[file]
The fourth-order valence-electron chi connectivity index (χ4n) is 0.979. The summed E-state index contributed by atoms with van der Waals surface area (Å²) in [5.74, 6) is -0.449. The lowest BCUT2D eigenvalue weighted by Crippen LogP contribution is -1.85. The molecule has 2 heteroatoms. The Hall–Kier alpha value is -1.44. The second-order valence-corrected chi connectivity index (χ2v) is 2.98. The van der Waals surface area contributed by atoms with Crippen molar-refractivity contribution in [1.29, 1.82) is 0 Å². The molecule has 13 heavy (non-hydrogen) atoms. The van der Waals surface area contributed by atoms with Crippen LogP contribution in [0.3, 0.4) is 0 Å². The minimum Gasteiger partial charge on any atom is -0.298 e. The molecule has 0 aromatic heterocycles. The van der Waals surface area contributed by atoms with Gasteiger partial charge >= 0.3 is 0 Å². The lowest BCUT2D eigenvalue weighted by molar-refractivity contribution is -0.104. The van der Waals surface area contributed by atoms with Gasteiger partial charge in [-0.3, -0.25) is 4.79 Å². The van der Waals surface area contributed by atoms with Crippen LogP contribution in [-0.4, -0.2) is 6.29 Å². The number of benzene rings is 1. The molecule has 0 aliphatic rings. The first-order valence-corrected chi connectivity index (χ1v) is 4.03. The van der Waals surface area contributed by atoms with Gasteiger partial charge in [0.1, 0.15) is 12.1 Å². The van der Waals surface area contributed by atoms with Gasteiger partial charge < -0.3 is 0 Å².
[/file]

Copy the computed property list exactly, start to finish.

The fourth-order valence-electron chi connectivity index (χ4n) is 0.979. The summed E-state index contributed by atoms with van der Waals surface area (Å²) in [5.74, 6) is -0.449. The lowest BCUT2D eigenvalue weighted by Crippen LogP contribution is -1.85. The molecule has 2 heteroatoms. The Hall–Kier alpha value is -1.44. The second-order valence-corrected chi connectivity index (χ2v) is 2.98. The van der Waals surface area contributed by atoms with Crippen molar-refractivity contribution in [1.29, 1.82) is 0 Å². The molecule has 13 heavy (non-hydrogen) atoms. The van der Waals surface area contributed by atoms with Crippen LogP contribution in [0.3, 0.4) is 0 Å². The minimum Gasteiger partial charge on any atom is -0.298 e. The molecule has 0 aromatic heterocycles. The van der Waals surface area contributed by atoms with Gasteiger partial charge >= 0.3 is 0 Å². The lowest BCUT2D eigenvalue weighted by molar-refractivity contribution is -0.104. The van der Waals surface area contributed by atoms with Gasteiger partial charge in [-0.3, -0.25) is 4.79 Å². The van der Waals surface area contributed by atoms with Crippen LogP contribution in [-0.4, -0.2) is 6.29 Å². The number of benzene rings is 1. The molecule has 0 aliphatic rings. The first-order valence-corrected chi connectivity index (χ1v) is 4.03. The van der Waals surface area contributed by atoms with Gasteiger partial charge in [0.1, 0.15) is 12.1 Å². The van der Waals surface area contributed by atoms with Gasteiger partial charge < -0.3 is 0 Å².